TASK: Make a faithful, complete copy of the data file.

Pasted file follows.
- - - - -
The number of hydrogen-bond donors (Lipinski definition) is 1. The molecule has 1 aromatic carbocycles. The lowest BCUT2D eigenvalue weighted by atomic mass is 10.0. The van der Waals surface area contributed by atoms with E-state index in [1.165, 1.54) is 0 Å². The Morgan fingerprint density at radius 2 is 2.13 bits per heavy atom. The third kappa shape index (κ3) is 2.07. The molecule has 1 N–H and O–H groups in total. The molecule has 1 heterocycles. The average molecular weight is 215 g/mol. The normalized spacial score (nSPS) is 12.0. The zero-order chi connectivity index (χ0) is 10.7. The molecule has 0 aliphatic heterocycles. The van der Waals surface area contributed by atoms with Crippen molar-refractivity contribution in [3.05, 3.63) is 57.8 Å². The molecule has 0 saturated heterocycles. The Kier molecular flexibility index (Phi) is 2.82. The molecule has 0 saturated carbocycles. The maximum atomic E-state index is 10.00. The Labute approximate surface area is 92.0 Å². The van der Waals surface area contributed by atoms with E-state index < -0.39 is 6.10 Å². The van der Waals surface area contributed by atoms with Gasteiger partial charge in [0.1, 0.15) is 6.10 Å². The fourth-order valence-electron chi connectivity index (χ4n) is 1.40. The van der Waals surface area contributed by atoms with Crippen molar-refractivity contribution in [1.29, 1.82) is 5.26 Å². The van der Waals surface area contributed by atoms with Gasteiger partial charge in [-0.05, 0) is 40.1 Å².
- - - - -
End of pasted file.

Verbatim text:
The number of hydrogen-bond donors (Lipinski definition) is 1. The molecule has 1 aromatic carbocycles. The lowest BCUT2D eigenvalue weighted by atomic mass is 10.0. The van der Waals surface area contributed by atoms with E-state index in [1.165, 1.54) is 0 Å². The Morgan fingerprint density at radius 2 is 2.13 bits per heavy atom. The third kappa shape index (κ3) is 2.07. The molecule has 1 N–H and O–H groups in total. The molecule has 1 heterocycles. The average molecular weight is 215 g/mol. The normalized spacial score (nSPS) is 12.0. The zero-order chi connectivity index (χ0) is 10.7. The molecule has 0 aliphatic heterocycles. The van der Waals surface area contributed by atoms with Crippen molar-refractivity contribution in [3.05, 3.63) is 57.8 Å². The molecule has 0 saturated heterocycles. The Kier molecular flexibility index (Phi) is 2.82. The molecule has 0 saturated carbocycles. The maximum atomic E-state index is 10.00. The Labute approximate surface area is 92.0 Å². The van der Waals surface area contributed by atoms with E-state index < -0.39 is 6.10 Å². The van der Waals surface area contributed by atoms with Gasteiger partial charge in [0.1, 0.15) is 6.10 Å². The fourth-order valence-electron chi connectivity index (χ4n) is 1.40. The van der Waals surface area contributed by atoms with Crippen molar-refractivity contribution in [1.29, 1.82) is 5.26 Å². The van der Waals surface area contributed by atoms with Gasteiger partial charge in [-0.05, 0) is 40.1 Å².